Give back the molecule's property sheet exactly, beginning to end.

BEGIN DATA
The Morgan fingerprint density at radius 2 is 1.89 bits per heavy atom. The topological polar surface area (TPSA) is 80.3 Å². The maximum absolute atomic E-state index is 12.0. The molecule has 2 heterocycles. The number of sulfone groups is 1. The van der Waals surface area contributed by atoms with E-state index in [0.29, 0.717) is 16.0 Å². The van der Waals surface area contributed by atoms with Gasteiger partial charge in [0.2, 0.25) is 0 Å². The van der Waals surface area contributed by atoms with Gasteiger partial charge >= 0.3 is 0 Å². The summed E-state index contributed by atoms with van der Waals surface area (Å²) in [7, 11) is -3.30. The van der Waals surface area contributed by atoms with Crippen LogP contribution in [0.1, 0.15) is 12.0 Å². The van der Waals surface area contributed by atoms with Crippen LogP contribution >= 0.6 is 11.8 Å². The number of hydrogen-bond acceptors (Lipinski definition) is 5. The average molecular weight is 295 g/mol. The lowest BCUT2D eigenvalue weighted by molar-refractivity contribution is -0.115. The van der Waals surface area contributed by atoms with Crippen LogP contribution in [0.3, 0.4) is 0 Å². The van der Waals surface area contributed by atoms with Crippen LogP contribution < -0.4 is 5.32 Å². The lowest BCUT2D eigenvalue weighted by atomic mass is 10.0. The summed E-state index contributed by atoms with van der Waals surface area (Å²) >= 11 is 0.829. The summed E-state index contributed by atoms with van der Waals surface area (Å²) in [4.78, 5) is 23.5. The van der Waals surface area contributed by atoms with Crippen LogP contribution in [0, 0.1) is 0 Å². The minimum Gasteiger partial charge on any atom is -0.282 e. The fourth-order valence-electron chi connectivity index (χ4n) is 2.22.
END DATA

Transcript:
The Morgan fingerprint density at radius 2 is 1.89 bits per heavy atom. The topological polar surface area (TPSA) is 80.3 Å². The maximum absolute atomic E-state index is 12.0. The molecule has 2 heterocycles. The number of sulfone groups is 1. The van der Waals surface area contributed by atoms with E-state index in [0.29, 0.717) is 16.0 Å². The van der Waals surface area contributed by atoms with Gasteiger partial charge in [0.2, 0.25) is 0 Å². The van der Waals surface area contributed by atoms with Gasteiger partial charge >= 0.3 is 0 Å². The summed E-state index contributed by atoms with van der Waals surface area (Å²) in [7, 11) is -3.30. The van der Waals surface area contributed by atoms with Crippen LogP contribution in [0.1, 0.15) is 12.0 Å². The van der Waals surface area contributed by atoms with Crippen LogP contribution >= 0.6 is 11.8 Å². The number of hydrogen-bond acceptors (Lipinski definition) is 5. The average molecular weight is 295 g/mol. The lowest BCUT2D eigenvalue weighted by molar-refractivity contribution is -0.115. The van der Waals surface area contributed by atoms with Crippen LogP contribution in [0.3, 0.4) is 0 Å². The van der Waals surface area contributed by atoms with Crippen LogP contribution < -0.4 is 5.32 Å². The lowest BCUT2D eigenvalue weighted by atomic mass is 10.0. The summed E-state index contributed by atoms with van der Waals surface area (Å²) >= 11 is 0.829. The summed E-state index contributed by atoms with van der Waals surface area (Å²) in [4.78, 5) is 23.5. The van der Waals surface area contributed by atoms with Crippen LogP contribution in [0, 0.1) is 0 Å². The minimum Gasteiger partial charge on any atom is -0.282 e. The fourth-order valence-electron chi connectivity index (χ4n) is 2.22.